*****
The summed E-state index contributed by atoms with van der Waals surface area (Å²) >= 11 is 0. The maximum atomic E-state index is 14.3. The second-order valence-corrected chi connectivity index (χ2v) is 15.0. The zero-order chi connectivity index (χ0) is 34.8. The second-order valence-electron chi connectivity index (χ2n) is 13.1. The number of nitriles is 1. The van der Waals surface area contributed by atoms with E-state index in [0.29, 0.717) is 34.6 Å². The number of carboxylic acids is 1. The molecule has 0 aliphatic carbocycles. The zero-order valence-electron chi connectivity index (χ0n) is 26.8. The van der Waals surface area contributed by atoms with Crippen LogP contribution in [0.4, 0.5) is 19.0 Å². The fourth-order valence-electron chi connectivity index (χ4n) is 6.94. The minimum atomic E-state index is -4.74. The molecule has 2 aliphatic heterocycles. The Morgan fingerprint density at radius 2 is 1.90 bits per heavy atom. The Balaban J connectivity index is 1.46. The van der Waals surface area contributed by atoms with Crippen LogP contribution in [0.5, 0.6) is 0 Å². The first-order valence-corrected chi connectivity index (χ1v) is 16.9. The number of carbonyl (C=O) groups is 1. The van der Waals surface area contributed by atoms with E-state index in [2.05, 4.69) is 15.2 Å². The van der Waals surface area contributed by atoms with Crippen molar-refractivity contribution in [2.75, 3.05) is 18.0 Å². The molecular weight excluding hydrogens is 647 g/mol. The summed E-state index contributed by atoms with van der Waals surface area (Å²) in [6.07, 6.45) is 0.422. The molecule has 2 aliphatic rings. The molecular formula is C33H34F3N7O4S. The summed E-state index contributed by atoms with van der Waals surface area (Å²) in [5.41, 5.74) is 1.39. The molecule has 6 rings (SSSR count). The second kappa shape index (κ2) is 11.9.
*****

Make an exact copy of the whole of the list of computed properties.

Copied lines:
The summed E-state index contributed by atoms with van der Waals surface area (Å²) >= 11 is 0. The maximum atomic E-state index is 14.3. The second-order valence-corrected chi connectivity index (χ2v) is 15.0. The zero-order chi connectivity index (χ0) is 34.8. The second-order valence-electron chi connectivity index (χ2n) is 13.1. The number of nitriles is 1. The van der Waals surface area contributed by atoms with E-state index in [0.29, 0.717) is 34.6 Å². The number of carboxylic acids is 1. The molecule has 0 aliphatic carbocycles. The zero-order valence-electron chi connectivity index (χ0n) is 26.8. The van der Waals surface area contributed by atoms with Crippen LogP contribution in [0.4, 0.5) is 19.0 Å². The fourth-order valence-electron chi connectivity index (χ4n) is 6.94. The minimum atomic E-state index is -4.74. The molecule has 2 aliphatic heterocycles. The Morgan fingerprint density at radius 2 is 1.90 bits per heavy atom. The Balaban J connectivity index is 1.46. The van der Waals surface area contributed by atoms with Crippen LogP contribution in [0.5, 0.6) is 0 Å². The first-order valence-corrected chi connectivity index (χ1v) is 16.9. The number of carbonyl (C=O) groups is 1. The van der Waals surface area contributed by atoms with E-state index in [2.05, 4.69) is 15.2 Å². The van der Waals surface area contributed by atoms with Crippen molar-refractivity contribution in [2.75, 3.05) is 18.0 Å². The molecular weight excluding hydrogens is 647 g/mol. The summed E-state index contributed by atoms with van der Waals surface area (Å²) in [6.07, 6.45) is 0.422. The molecule has 2 aliphatic rings. The molecular formula is C33H34F3N7O4S. The summed E-state index contributed by atoms with van der Waals surface area (Å²) in [5.41, 5.74) is 1.39. The molecule has 6 rings (SSSR count). The second kappa shape index (κ2) is 11.9.